Inspiration through…Deprivation?


Two thousand ten was a great year. Including the completion of my first novel and winning National Novel Writing Month on a second book (oh yeah, and having a baby), I achieved many things in the realm of developing myself and my craft as a writer. But I’m hoping to make 2011 much bigger and better. The long list of goals for the year? Oh, I’ve got it. And multiple novels have made the list.

A Bad Case of the “Januarys”

On the whole, Januarys are hard for me. Sure, I like the idea of a blank slate, a pristine canvas on which to start fresh. Right now I can feel like the world around me buzzing in resolutions – diets, exercise programs, renewed work ethics, high levels of dedication and resolve. But my Januarys always end up feeling like a bad case of the “Mondays”…on steroids. I always say that January is the “Monday” of the year. And it never seems to bring motivation. Instead, all I feel is the pressure of three-hundred-and-sixty-five days to not screw up. (If you think that sounds a bit pessimistic, then you’re right. I’ll admit it.) Fifty-two weeks to create something amazing. Twelve months to make a difference in my life and in the world. (I have big aspirations, can you tell?)

But rather than searching high and low for inspiration like my normal posts would suggest, I’m taking another tactic. I’m not looking for the drive that will get me into gear so that I can crank out my goals. Instead, I’m taking the month to work on honing my focus.

A Biblical Example

My church is participating in a fast like Daniel did in the Old Testament (Daniel 10). Individuals are defining their own foods to give up and lengths of time, but collectively we are united by our decision of self-deprivation. I’ve chosen a fast of all meat, desserts, sodas and alcohol for twenty-one days. In addition, I’m making a point to start each morning connecting with my Creator through daily Bible readings at www.youversion.com and prayer/meditation time (it goes great with coffee, by the way, which I’m not fasting). Over the next three weeks, when cravings remind me what I’m missing out on, the goal is that my mind becomes tuned in to what’s more important.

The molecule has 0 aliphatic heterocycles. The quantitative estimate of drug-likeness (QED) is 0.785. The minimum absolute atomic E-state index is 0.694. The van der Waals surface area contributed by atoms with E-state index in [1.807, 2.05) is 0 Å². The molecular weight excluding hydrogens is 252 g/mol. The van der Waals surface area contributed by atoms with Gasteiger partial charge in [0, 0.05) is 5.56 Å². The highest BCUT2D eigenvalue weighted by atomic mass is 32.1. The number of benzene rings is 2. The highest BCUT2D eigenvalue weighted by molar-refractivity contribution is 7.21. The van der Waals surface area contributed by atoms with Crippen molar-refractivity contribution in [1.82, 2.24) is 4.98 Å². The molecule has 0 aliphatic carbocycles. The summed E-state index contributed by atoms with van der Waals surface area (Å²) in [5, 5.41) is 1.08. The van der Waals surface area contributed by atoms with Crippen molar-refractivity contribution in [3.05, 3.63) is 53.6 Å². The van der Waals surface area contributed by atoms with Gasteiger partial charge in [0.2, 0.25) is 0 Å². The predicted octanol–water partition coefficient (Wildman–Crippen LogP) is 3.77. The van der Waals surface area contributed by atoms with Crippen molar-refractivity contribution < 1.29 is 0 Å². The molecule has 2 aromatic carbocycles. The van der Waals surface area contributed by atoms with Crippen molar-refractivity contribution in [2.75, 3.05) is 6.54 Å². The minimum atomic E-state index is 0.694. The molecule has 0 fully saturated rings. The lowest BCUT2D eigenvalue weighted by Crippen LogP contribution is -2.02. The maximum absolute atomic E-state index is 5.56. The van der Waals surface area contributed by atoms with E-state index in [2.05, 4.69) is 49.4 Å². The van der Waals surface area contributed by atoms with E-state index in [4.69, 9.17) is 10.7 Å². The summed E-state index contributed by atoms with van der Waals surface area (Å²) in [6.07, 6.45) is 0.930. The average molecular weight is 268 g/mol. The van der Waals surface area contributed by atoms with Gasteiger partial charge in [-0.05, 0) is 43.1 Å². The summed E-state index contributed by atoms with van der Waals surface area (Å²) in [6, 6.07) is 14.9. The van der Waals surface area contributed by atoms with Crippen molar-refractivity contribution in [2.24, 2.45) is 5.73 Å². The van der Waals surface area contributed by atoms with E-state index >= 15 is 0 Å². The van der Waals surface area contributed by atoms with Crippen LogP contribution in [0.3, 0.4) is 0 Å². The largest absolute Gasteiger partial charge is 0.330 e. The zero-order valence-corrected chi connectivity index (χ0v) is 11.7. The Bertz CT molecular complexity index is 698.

My personal focus of the fast is to seek God’s will for my writing, both overall and on each of my novels. I’m also trying to train myself to listen — for ideas, guidance and encouragement. This comes with emptying my mind of the daily clutter enough to think. (I know, what a novel idea, right? Unfortunately, I wasn’t smart enough to figure out this one on my own – thanks to Kevin Kaiser for reminding me to schedule thinking time.)

Renewed Focus

I can’t rely on myself. My focus has to come from Someone higher than myself and my own fleeting desires. I can only look up from the side of the mountain, but He can see over the top of it. And if I ever stop to wonder how I got here, I can’t help but remember where that first nugget of inspiration came from. The day I got the idea for the Flawed series I was in a church service. When it came, I frantically started scribbling down ideas for characters on one of the church handouts.

So if I make time, if I show that direction is my priority and if I listen closely enough, I’m hoping that I’ll find the answers I’m looking for. And maybe, just maybe, I’ll get some inspiration as well. I’ll keep you posted on how it turns out.

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  1. #1 by Tanya :) on January 11, 2011 - 11:12 am

    Best one yet! I really like this. I often feel this way about a new year as well. Lots of pressure to do and be something amazing, but not much focus…

    Side note: Your writer voice feels really free here. I like it a lot!

  2. #2 by Becca J. Campbell on January 11, 2011 - 2:18 pm

    My inner optimist cringes a little when I openly admit things like struggling through Januarys. But I figure I may not be the only one with the problem.

    Thanks for the comment!

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